Women and Climate Change: Thematic Brief
Why gender matters in climate change
Climate change creates global challenges, but its effects on people’s lives and livelihoods in Vanuatu are very local.
Climate change is a risk multiplier, worsening the hazards that already exist and creating new ones. In a nation that has ranked as the most vulnerable in the world to natural disaster five years in a row, the risks associated with climate change in Vanuatu are catastrophic. Because women in Vanuatu experience disadvantages in education, resources, power, opportunity and most other spheres of public life, the threats of climate change are even greater.
But women are also on the frontline when it comes to combating climate change. They play an important role in protecting the food and nutrition security of their families and communities and bring a vital perspective on the action needed to overcome the challenges of climate change.
That’s why CARE is working with women and men in Vanuatu to tackle gender inequality and build communities’ resilience to climate change – together.
What CARE is doing about climate change
CARE has worked with communities in Vanuatu to build resilience to climate change since 2008. Women are at the center of our resilience-building activities, and this approach has proved an effective way of bringing real and lasting change to the whole of the community. CARE’s work is based in Tafea province with advocacy work at the national level.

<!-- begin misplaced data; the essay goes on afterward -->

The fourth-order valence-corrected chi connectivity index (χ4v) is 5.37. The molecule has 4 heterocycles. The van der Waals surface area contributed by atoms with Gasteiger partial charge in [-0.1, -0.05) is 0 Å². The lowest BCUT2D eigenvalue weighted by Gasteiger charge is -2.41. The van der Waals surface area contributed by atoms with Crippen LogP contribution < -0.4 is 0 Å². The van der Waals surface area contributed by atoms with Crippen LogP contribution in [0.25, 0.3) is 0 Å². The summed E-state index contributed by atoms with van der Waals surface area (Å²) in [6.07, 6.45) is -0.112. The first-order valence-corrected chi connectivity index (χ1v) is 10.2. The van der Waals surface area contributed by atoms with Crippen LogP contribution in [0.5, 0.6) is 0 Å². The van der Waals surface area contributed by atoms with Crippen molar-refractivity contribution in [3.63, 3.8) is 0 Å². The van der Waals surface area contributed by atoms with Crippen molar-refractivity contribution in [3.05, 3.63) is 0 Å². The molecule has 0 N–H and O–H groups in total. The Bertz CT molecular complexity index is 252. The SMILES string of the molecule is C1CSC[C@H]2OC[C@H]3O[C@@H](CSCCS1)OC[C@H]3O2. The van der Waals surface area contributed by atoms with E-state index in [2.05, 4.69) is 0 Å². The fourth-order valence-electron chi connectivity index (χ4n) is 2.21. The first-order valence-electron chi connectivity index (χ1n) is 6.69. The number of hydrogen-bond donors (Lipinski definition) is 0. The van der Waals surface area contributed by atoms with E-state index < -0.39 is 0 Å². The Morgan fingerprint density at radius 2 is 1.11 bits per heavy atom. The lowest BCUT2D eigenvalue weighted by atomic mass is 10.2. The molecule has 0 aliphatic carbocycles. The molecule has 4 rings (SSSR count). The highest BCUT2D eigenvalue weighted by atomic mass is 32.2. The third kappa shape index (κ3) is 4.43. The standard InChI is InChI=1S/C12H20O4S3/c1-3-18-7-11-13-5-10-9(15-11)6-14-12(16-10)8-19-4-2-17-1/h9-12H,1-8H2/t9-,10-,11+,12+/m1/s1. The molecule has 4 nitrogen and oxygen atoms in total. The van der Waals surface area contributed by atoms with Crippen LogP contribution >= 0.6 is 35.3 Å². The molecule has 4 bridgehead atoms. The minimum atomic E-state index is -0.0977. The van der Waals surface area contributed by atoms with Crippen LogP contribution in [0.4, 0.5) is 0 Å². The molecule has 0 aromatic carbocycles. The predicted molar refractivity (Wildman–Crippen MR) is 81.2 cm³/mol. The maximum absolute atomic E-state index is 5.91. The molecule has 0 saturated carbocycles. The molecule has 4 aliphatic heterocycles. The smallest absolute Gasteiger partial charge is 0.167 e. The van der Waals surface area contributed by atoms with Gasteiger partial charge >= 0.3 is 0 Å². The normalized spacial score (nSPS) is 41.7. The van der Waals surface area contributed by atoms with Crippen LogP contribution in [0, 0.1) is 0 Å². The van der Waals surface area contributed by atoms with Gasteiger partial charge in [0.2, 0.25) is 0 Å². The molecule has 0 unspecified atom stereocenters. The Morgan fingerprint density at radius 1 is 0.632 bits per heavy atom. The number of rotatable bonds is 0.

Our Resilience Program aims to provide communities with the knowledge and skills they need to meet the challenges of climate change, like food security and disaster preparedness. CARE focuses on equipping communities to plan their own preparations and response, making sure that people understand the value that women and other marginalized members of the community contribute and supporting women to get involved.
From introducing new crop varieties and building demonstration gardens to protect and diversify food sources to running emergency simulations to prepare for disasters, CARE works to ensure that women and men have equal learning opportunities, decision making power and leadership roles, both in program activities and the community committees who lead the ongoing local action. This gender-focused approach to climate change resilience is further reinforced through CARE’s Water, Sanitation and Hygiene (WASH) and Gender Equality programs.
CARE also works in close partnership with others working on climate change in Vanuatu, including the Department of Agriculture and Rural Development and the Vanuatu Climate Action Network.